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Jim Brown, former director of education in Dufferin-Peel and author of Rescuing Our Underachieving Sons, sees the feminization of education as a threat to Canada’s economy. Photo courtesy of Jim Brown

The feminization of education

  • December 30, 2012

TORONTO - Education is for girls, or at least that’s how the majority of young boys see it, says Jim Brown. Brown, a former director of education for the Huron-Perth Catholic District School Board, has published his findings in Rescuing Our Underachieving Sons.

“Many elementary schools are entirely staffed by women and the majority of secondary school teachers are now women,” said Brown. “One of the reasons for the push for affirmative action for female teachers at the secondary level was that when girls got to secondary school, they no longer identified education as something that women did because virtually all the teachers were men.

“Now that the situation is reversed, ... (boys) see education and schooling as something that little girls do.”

Brown argues this mentality will have a negative effect upon the Canadian economy. With boys lacking a gender-relevant connection to education many will end up as basic high school graduates — if even that. The result will be many going on to high risk, low paying jobs.

There’s data to support this concern, said Brown, who retired with 40 years experience as a professional educator. According to Statistics Canada in 1972, men dominated university campuses, representing about 75 per cent of the undergraduate student body. Fast forward to 2008 and the male undergraduate population now stands at 43 per cent.

“The good news is we’ve helped girls to become achievers. The bad news is the unintended consequences that we’ve driven boys to be underachievers meaning that they are not achieving to their potential,” said Brown. “Once you’ve discouraged boys from pursuing advanced education, you now lose that pool of talent. It has economic repercussions for the whole country just as not educating girls had in the past.”

To highlight these repercussions Brown points to veterinary medicine, a field once almost entirely dominated by men but now almost exclusively pursued by women. Brown stressed that the problem isn’t that women are being employed in a non-traditional field, rather, they are changing the traditional role of that profession.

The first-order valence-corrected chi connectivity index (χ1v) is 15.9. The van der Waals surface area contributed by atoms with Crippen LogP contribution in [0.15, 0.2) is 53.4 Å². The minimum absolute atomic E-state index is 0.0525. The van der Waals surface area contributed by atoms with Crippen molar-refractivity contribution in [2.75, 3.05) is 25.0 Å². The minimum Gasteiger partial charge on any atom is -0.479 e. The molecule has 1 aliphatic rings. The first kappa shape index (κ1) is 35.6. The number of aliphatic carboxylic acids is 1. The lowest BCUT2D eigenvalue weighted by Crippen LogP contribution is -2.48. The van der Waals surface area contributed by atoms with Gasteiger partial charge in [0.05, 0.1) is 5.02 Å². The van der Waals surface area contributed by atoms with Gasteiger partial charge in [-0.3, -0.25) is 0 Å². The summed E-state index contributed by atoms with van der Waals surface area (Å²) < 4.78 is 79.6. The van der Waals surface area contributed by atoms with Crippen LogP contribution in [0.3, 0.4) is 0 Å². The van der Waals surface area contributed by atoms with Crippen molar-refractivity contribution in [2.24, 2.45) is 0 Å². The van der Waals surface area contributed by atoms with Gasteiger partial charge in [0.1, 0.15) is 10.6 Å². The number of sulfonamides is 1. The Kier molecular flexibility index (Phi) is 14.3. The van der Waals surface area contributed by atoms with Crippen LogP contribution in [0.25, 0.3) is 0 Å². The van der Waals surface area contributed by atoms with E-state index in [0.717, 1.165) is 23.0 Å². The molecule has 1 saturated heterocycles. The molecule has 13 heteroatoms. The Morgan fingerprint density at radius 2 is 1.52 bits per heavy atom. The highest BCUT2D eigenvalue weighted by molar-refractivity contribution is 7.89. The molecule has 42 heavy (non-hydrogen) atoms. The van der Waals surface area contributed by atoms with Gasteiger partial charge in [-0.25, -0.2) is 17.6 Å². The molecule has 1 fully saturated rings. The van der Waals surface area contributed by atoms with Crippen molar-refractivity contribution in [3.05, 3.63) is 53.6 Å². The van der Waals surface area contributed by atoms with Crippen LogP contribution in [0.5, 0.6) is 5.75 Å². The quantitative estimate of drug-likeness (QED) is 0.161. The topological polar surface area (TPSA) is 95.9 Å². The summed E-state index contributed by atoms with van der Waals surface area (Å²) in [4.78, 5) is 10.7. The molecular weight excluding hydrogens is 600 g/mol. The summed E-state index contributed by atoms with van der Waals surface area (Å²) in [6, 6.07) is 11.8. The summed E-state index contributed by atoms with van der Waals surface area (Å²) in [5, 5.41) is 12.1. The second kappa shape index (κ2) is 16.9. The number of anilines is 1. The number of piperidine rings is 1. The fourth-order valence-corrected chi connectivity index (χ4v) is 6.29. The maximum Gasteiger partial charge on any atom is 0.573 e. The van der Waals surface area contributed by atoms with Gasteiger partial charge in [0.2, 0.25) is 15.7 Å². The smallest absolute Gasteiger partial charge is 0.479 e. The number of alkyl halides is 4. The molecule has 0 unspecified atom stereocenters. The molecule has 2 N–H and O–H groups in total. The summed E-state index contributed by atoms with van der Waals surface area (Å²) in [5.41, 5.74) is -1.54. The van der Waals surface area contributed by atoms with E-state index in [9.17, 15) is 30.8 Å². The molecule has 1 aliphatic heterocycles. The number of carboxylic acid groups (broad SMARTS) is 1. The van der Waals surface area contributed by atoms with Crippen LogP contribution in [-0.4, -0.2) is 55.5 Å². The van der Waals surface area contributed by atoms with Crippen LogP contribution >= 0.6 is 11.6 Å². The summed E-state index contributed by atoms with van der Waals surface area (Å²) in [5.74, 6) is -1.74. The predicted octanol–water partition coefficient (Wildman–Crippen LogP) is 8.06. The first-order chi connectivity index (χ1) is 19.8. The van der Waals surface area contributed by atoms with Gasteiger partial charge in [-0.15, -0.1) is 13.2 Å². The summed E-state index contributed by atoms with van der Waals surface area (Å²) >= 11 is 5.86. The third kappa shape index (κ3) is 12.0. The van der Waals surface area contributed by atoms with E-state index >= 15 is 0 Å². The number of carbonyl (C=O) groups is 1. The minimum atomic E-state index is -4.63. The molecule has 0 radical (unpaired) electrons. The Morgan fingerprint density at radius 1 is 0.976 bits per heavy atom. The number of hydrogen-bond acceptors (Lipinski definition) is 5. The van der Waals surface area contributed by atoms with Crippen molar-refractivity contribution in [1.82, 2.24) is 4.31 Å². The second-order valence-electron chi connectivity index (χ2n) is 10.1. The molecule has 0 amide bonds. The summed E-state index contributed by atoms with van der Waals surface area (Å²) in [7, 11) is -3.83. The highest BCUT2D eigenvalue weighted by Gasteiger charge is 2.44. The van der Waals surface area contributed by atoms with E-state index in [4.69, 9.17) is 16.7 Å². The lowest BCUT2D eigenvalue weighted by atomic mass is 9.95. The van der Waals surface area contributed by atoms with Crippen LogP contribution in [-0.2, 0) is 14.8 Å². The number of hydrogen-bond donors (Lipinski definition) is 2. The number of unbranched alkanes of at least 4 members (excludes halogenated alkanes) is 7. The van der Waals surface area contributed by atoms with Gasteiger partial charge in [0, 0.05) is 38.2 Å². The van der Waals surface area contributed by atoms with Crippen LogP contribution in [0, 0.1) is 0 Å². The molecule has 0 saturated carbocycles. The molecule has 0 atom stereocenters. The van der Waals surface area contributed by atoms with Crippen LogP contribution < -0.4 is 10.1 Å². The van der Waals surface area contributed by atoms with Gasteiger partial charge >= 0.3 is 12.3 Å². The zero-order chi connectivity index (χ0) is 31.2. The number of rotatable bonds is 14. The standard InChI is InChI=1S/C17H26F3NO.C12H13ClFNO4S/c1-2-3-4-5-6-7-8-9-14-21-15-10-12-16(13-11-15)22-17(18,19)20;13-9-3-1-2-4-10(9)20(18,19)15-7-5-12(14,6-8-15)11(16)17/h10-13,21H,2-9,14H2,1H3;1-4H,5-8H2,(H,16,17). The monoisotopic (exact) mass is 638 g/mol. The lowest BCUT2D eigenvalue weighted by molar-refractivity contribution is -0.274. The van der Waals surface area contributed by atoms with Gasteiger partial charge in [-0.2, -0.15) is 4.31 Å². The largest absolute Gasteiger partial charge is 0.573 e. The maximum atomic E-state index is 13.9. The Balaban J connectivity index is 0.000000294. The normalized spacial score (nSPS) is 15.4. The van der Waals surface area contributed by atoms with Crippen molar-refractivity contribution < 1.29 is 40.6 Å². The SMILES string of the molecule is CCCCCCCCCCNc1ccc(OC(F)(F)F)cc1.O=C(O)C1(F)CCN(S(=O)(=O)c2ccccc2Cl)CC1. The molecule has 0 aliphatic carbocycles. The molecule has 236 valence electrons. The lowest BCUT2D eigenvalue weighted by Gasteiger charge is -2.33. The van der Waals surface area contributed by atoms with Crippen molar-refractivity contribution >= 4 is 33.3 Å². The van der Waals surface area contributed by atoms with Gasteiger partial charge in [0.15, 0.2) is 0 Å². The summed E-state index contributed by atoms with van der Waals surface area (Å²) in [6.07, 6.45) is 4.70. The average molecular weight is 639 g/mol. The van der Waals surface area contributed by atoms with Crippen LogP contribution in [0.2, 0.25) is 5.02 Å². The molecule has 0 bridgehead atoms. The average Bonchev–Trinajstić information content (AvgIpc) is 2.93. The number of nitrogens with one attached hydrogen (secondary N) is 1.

The traditional role of veterinarians was to assist farmers with the health of their livestock, such as birthing calves with average birthweight between 30 and 45 kilograms. But female veterinarians tend to shy away from such work, preferring to work on smaller domestic pets. Thus, the number of livestock health care specialists has decreased. By applying the rule of supply and demand it is easy to see that fewer livestock veterinarians means higher costs for farmers, leading to higher prices for their commodities which are in turn passed on at the supermarket checkout.

While females are encouraged to take on non-traditional roles, even by Brown, boys are not awarded the same support which is why they tend to flood those high risk, lower paying jobs where job security is scarce.

“Girls have always been encouraged to engage in boy activities but boys have always been laughed at if they engaged in girl activities,” he said.

But it’s not an irreversible trend, said Brown.

“The problem is fixable but we need to start now to see a change 15 years from now. We need to start helping parents make minor changes in what they do that will help children before they go to school. Then we need to do something a little different when they arrive at school, not phenomenally different, and then that needs to continue through the school system.”

For parents, Brown said the answer is simple. Buy their sons books not hockey sticks and basketballs. He said boys arrive at school six months behind the reading level of their female counterparts, on average, a direct correlation to the number of books parents buy their daughters compared to their sons — about 10 times more for girls. He added that parents also tend to read more frequently to their daughters, which develops a bond between child and books.

Since publishing the book in August 2011, Brown has tried to get it in the hands of every director of education in the Catholic system, as well as distribute supplementary material to the Catholic supervisor officers and other board staff with the cost coming out of his own pocket. The only response came from Brown’s former board, Dufferin-Peel.

He’s also attempted to contact trustees’ associations to have them acknowledge the issue. But Brown said he has been rebuked, hearing that it was not part of their mandate.

“The difficulty I have is getting in the door. As a former educator, the tendency is to say, we don’t have a problem … and if we do we can solve it,” he said. “That worries me a bit from the point of view of a social justice issue. I have not had a lot of success with the Catholic boards. However, when I talk to the public school boards … I get calls back from the directors saying we’d be happy to have you work with our schools.”

A possible reason for this, Brown believes, is that many of those holding high-ranking positions at the Catholic school boards were employed during the period of affirmative action. Thus they are unlikely to now admit that a program they supported, and possibly received a job because of, needs to be fixed.

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